GE misconceptions, risks, and rewards, one Cornell scientist’s take

The following is an edited excerpt.

GE crops have been in American fields and grocery stores for more than a decade, but the controversy surrounding them is as fresh as ever. One Cornell University scientist says that in the discussion about GMOs, emphasizing the scientific facts is key — but she also cautioned against arrogance on the part of genetic engineering advocates.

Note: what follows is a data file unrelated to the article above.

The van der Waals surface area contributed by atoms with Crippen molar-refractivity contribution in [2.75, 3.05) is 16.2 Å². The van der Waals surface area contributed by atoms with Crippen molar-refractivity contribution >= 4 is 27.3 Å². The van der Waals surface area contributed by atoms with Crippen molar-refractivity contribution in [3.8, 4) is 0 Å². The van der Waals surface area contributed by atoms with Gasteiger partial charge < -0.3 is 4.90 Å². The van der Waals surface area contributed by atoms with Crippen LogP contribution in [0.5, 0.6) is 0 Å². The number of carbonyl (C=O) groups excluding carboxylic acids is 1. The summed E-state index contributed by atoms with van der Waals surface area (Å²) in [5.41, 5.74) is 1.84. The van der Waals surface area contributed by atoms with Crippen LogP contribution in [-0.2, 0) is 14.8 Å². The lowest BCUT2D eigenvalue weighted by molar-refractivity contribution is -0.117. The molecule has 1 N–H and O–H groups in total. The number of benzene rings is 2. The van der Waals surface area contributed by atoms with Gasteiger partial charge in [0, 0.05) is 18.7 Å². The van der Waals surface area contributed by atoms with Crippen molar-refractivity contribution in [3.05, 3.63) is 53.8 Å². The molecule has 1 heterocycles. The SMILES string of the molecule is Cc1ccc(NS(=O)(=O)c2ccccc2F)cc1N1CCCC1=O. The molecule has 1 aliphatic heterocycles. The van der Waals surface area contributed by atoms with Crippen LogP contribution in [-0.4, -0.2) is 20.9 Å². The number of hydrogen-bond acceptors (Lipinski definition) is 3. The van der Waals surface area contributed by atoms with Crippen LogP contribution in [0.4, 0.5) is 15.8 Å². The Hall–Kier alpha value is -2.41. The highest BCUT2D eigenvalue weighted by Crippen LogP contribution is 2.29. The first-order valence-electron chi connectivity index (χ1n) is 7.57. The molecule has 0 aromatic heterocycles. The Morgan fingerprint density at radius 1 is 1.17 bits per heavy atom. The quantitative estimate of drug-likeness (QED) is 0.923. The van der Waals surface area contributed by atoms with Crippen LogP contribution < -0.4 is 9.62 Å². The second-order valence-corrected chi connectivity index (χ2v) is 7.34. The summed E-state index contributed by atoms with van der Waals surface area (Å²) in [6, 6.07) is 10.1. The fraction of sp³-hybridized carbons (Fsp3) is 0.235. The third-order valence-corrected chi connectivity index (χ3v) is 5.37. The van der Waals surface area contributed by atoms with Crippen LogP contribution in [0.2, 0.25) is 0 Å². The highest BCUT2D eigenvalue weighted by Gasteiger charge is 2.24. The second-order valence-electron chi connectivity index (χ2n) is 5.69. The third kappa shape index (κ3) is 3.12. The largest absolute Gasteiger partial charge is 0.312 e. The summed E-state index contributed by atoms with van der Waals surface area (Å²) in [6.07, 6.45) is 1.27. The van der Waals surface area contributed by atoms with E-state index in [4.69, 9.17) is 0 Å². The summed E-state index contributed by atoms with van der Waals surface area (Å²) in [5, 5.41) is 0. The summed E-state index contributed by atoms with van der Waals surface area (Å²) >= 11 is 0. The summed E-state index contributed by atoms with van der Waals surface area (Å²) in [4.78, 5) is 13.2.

“Food is very intimate to people, and dismissing their concerns is not a wise strategy,” plant scientist Margaret Smith said at an Inside Cornell event with reporters in New York in Friday.

As with any new technology, in GMO research there are unknowns to be studied, and potential risks to be evaluated. But with GMOs, that evaluation takes place in the midst of an extremely polarized public debate.

Read the full story here: GE misconceptions, risks, and rewards, one Cornell scientist’s take

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